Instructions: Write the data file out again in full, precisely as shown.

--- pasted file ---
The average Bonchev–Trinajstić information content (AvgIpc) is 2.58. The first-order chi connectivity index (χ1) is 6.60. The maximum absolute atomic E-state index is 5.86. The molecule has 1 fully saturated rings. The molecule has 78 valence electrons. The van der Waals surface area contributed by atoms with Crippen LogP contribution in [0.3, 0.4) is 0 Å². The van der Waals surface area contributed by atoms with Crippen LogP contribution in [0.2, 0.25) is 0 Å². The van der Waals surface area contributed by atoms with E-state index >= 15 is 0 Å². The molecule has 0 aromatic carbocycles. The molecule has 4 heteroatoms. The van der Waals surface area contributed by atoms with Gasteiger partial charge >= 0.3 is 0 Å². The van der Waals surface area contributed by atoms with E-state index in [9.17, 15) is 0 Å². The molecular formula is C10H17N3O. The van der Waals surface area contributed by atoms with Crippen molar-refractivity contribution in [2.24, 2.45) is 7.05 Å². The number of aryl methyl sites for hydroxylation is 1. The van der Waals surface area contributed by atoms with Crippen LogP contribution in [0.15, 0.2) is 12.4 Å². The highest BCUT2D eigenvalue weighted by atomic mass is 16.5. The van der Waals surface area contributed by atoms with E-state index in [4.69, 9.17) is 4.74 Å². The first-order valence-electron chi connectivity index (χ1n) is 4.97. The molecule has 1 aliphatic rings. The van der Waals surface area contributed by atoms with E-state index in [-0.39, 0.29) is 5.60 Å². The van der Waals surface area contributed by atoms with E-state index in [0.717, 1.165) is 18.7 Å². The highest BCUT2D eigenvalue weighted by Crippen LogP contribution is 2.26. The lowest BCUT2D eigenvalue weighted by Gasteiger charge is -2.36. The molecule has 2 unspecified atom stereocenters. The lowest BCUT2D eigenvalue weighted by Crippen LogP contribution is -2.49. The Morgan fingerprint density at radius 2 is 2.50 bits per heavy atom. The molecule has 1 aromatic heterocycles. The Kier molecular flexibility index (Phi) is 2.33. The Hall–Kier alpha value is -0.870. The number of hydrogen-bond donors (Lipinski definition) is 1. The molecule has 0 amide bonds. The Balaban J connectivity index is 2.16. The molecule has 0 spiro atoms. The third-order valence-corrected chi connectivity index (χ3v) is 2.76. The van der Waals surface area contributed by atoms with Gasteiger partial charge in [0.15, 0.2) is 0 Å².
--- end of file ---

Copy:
The average Bonchev–Trinajstić information content (AvgIpc) is 2.58. The first-order chi connectivity index (χ1) is 6.60. The maximum absolute atomic E-state index is 5.86. The molecule has 1 fully saturated rings. The molecule has 78 valence electrons. The van der Waals surface area contributed by atoms with Crippen LogP contribution in [0.3, 0.4) is 0 Å². The van der Waals surface area contributed by atoms with Crippen LogP contribution in [0.2, 0.25) is 0 Å². The van der Waals surface area contributed by atoms with E-state index >= 15 is 0 Å². The molecule has 0 aromatic carbocycles. The molecule has 4 heteroatoms. The van der Waals surface area contributed by atoms with Gasteiger partial charge >= 0.3 is 0 Å². The van der Waals surface area contributed by atoms with E-state index in [9.17, 15) is 0 Å². The molecular formula is C10H17N3O. The van der Waals surface area contributed by atoms with Crippen molar-refractivity contribution in [2.24, 2.45) is 7.05 Å². The number of aryl methyl sites for hydroxylation is 1. The van der Waals surface area contributed by atoms with Crippen LogP contribution in [0.15, 0.2) is 12.4 Å². The highest BCUT2D eigenvalue weighted by atomic mass is 16.5. The van der Waals surface area contributed by atoms with E-state index in [4.69, 9.17) is 4.74 Å². The first-order valence-electron chi connectivity index (χ1n) is 4.97. The molecule has 1 aliphatic rings. The van der Waals surface area contributed by atoms with E-state index in [-0.39, 0.29) is 5.60 Å². The van der Waals surface area contributed by atoms with E-state index in [0.717, 1.165) is 18.7 Å². The highest BCUT2D eigenvalue weighted by Crippen LogP contribution is 2.26. The lowest BCUT2D eigenvalue weighted by Gasteiger charge is -2.36. The molecule has 2 unspecified atom stereocenters. The lowest BCUT2D eigenvalue weighted by Crippen LogP contribution is -2.49. The Morgan fingerprint density at radius 2 is 2.50 bits per heavy atom. The molecule has 1 aromatic heterocycles. The Kier molecular flexibility index (Phi) is 2.33. The Hall–Kier alpha value is -0.870. The number of hydrogen-bond donors (Lipinski definition) is 1. The molecule has 0 amide bonds. The Balaban J connectivity index is 2.16. The molecule has 0 spiro atoms. The third-order valence-corrected chi connectivity index (χ3v) is 2.76. The van der Waals surface area contributed by atoms with Gasteiger partial charge in [0.15, 0.2) is 0 Å².